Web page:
"Sudanese Republic" redirects here. For the former French colony, see French Sudan
), officially the Republic of the Sudan
(Arabic: جمهورية السودان
, Jumhūriyyat as-Sūdān
), is a country in Northeast Africa
. It is bordered by Egypt
to the north, Libya
to the northwest, Chad
to the west, the Central African Republic
to the southwest, South Sudan
to the south, Ethiopia
to the southeast, Eritrea
to the east, and the Red Sea
to the northeast. Sudan has a population of 44.91 million people as of 2021
and occupies 1,886,068 square kilometres (728,215 square miles), making it Africa
's third-largest country by area
and also the third-largest by area in the Arab league
. It was also the largest country by area in Africa and the Arab league by area before the secession of South Sudan in 2011
since which both titles have been held by Algeria
From the 19th century, the entirety of Sudan was conquered by Egypt under the Muhammad Ali dynasty
. It was under Egyptian rule that Sudan acquired its modern borders, and began the process of political, agricultural, and economic development. In 1881, nationalist sentiment in Egypt led to the Orabi Revolt
, weakening the power of the Egyptian monarchy, and eventually leading to the occupation of Egypt by the United Kingdom
. At the same time, religious-nationalist fervour in Sudan erupted in the Mahdist Revolt
led by the self-proclaimed Mahdi Muhammad Ahmad
, resulting in the establishment of the rebel Caliphate of Omdurman
The Mahdist forces were eventually defeated by a joint Egyptian-Britiah military force, restoring the authority of the Egyptian monarch. However, Egyptian sovereignty in Sudan would henceforth be largely nominal, as the true power in both Egypt and Sudan was now the United Kingdom. In 1899, under British pressure, Egypt agreed to share sovereignty over Sudan with the United Kingdom as a condominium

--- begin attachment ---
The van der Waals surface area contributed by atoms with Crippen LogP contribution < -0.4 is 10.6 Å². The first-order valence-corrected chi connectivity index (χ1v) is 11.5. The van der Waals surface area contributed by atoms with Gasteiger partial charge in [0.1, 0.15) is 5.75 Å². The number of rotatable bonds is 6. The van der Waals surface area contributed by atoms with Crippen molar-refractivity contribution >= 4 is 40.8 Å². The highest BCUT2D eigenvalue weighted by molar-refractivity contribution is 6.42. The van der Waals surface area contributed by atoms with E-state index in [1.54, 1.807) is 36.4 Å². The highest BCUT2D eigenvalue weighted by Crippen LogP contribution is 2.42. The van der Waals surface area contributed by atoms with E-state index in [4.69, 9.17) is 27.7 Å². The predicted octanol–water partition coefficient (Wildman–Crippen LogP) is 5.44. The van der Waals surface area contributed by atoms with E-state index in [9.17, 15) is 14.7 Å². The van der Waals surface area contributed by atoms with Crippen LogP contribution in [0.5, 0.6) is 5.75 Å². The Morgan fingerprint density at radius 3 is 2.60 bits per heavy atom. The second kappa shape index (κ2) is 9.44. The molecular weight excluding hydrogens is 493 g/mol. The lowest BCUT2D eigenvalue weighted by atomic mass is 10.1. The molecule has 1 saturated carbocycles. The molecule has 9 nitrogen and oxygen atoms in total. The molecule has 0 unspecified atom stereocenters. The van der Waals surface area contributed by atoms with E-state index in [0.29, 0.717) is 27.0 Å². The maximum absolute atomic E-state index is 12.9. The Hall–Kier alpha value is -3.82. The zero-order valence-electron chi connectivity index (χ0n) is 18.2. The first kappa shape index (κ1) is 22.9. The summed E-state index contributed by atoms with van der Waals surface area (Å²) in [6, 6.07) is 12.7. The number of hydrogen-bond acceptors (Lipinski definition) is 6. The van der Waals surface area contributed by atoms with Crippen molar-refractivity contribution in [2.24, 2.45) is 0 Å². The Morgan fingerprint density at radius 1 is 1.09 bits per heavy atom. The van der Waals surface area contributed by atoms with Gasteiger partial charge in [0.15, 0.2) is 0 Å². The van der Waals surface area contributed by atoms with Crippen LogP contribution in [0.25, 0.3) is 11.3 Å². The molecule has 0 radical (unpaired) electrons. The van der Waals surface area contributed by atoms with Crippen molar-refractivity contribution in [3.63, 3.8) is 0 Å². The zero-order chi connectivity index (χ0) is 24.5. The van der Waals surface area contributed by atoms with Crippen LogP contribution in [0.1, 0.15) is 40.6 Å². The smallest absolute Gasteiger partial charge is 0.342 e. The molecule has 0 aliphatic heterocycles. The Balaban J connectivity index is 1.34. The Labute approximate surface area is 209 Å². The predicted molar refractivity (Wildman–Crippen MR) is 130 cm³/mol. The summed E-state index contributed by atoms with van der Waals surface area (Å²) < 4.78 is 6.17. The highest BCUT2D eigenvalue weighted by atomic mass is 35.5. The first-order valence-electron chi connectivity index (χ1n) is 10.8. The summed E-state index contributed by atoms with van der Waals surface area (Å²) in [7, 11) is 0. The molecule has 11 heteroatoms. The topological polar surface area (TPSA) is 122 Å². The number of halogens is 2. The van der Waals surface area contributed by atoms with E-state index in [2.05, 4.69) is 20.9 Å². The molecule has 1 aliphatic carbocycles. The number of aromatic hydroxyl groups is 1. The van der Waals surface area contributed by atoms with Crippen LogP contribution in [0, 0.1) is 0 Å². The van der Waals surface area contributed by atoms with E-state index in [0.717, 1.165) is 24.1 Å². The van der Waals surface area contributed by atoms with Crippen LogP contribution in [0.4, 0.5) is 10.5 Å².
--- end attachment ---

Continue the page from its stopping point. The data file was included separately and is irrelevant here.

. In effect, Sudan was governed as a British possession.
The 20th century saw the growth of both Egyptian and Sudanese nationalism focusing on ending the United Kingdom's occupation. The Egyptian Revolution of 1952
toppled the monarchy, and demanded the withdrawal of British forces from all of Egypt and Sudan. Muhammad Naguib
, one of the two co-leaders of the revolution, and Egypt's first President, who was half-Sudanese and raised in Sudan, made securing Sudanese independence a priority of the revolutionary government. The following year, under continuous Egyptian and Sudanese pressure, the United Kingdom agreed to Egypt's demand for both governments to terminate their shared sovereignty over Sudan, and to grant Sudan independence. On 1 January 1956, Sudan was duly declared an independent state.
Since independence, Sudan has been ruled by a series of unstable parliamentary governments and military regimes. Under the Jaafar Nimeiry
regime, Sudan began Islamist
This exacerbated the rift between the Islamic north, the seat of the government and the Animists and Christians in the south
. Differences in language, religion, and political power erupted in a civil war
between government forces, strongly influenced by the National Islamic Front
(NIF), and the southern rebels, whose most influential faction was the Sudan People's Liberation Army
(SPLA), eventually concluding in the independence of South Sudan in 2011.
Between 1989 and 2019, Sudan experienced a 30-year-long military dictatorship
led by Omar al-Bashir
accused of widespread human rights abuses
including torture, persecution of minorities, allegations of sponsoring global terrorism
and notably, ethnic genocide due to its role in the War in the Darfur region
that broke out in 2003. Overall, the regime's actions killed between 300,000 and 400,000 people. Protests erupted
in late 2018, demanding Bashir's resignation, which resulted in a successful coup d'état
on 11 April 2019.
The country's name Sudan
is a name given to a geographical region